How progressive campaigns are won in the 21st Century

This is an interesting site innovating social strategy for non-profit campaign organisations. Download their latest free report from netchange.co.

Summary

Social change is hard, and harder still if our institutions haven’t adapted to the cultural changes of our networked society and the complexity of the world’s wicked problems.

The Networked Change Report maps out the strategies and practices that made 47 of today’s most successful advocacy campaigns work while so many others failed to create lasting change.

These campaigns achieved success, we found, because of their ability to open up to the new cultural forces which favor open-ness and grassroots power, but also because they framed and strategically directed this power towards concrete policy outcomes. In short, these “directed network campaigns” married old power with new.

With a special focus on directed-network campaigns, the report isolates the strategic and operational approaches that were common to all high performing examples in our case studies.

Simply put, our intention is to accelerate innovations that work. Understanding and implementing these principles and approaches will allow organizers to apply a model that is consistently achieving high impact and force amplification in today’s challenging advocacy landscape.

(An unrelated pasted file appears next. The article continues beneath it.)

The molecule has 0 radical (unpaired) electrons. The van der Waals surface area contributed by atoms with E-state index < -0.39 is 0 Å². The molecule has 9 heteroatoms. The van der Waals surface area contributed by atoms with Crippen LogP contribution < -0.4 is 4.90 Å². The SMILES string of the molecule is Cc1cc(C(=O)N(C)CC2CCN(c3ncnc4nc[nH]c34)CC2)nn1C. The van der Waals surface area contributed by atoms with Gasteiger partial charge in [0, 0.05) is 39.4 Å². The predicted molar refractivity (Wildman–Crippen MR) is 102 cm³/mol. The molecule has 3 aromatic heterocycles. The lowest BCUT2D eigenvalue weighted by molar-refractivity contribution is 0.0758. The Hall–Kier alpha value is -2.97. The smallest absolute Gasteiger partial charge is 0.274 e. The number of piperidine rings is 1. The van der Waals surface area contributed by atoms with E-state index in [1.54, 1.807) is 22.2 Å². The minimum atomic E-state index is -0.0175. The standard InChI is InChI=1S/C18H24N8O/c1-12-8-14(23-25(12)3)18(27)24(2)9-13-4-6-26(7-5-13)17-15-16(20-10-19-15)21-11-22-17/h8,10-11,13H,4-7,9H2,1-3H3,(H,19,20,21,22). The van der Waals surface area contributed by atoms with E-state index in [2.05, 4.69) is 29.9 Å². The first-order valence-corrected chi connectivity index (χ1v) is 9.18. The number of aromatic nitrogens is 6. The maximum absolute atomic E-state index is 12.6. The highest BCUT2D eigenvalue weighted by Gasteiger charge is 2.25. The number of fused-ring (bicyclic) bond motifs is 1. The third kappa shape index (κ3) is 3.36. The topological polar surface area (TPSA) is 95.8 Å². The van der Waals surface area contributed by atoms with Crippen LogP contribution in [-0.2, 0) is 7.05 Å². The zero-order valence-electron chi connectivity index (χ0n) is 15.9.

“The conventional rules of organizing and the practice of building institutions to create change is being replaced by the demand to innovate and spark new connections and a mandate to build platforms that allow for participation and self determination. This report examines and connects the dots between emergent strategies and provides concrete mechanisms to adapt and improve social change efforts.” 

Marisa Franco, Director of the Not1More Deportation Campaign 

The report is available for free download.

 

The impact of responsive design on online giving (Infographic)

An increasing number of charities and non-profits are recognising the advantages of updating their websites to responsive web design. This is because responsive sites provide an optimal viewing and interaction experience – easy reading and navigation with a minimum of resizing, panning, and scrolling – across a wide range of devices, from desktop computer monitors to mobile phones. Which in turn helps generate a significantly better rate on converting a site visit into an action, whether signing a petition or making a donation.

According to Pew Research, 63% of adult cell owners use their phones to go online, as of May 2013, and 34% of cell internet users go online mostly using their phones, and not using some other device such as a desktop or laptop computer.

Not only is your audience accessing your website from their mobile device or tablet, they’re also giving more money on sites that are responsive. Blakcbaud determined this after they researched 105 small and mid-sized randomly selected nonprofits and conducted an analysis on almost 5,000 donations processed by Blackbaud’s Online Express between August 26th and October 25th of 2014.

Key findings from the research include:

> Donors were 34% more likely to make a gift after reaching a donation form when the website was responsive.
> The average gift size increased on responsive sites.
> Conversions were 59% higher for mobile donors one responsive websites.
> Of the 105 non-profits that npENGAGE evaluated manually, 42% had responsive sites. That’s only 56 organisations.

 
 Responsive design infographic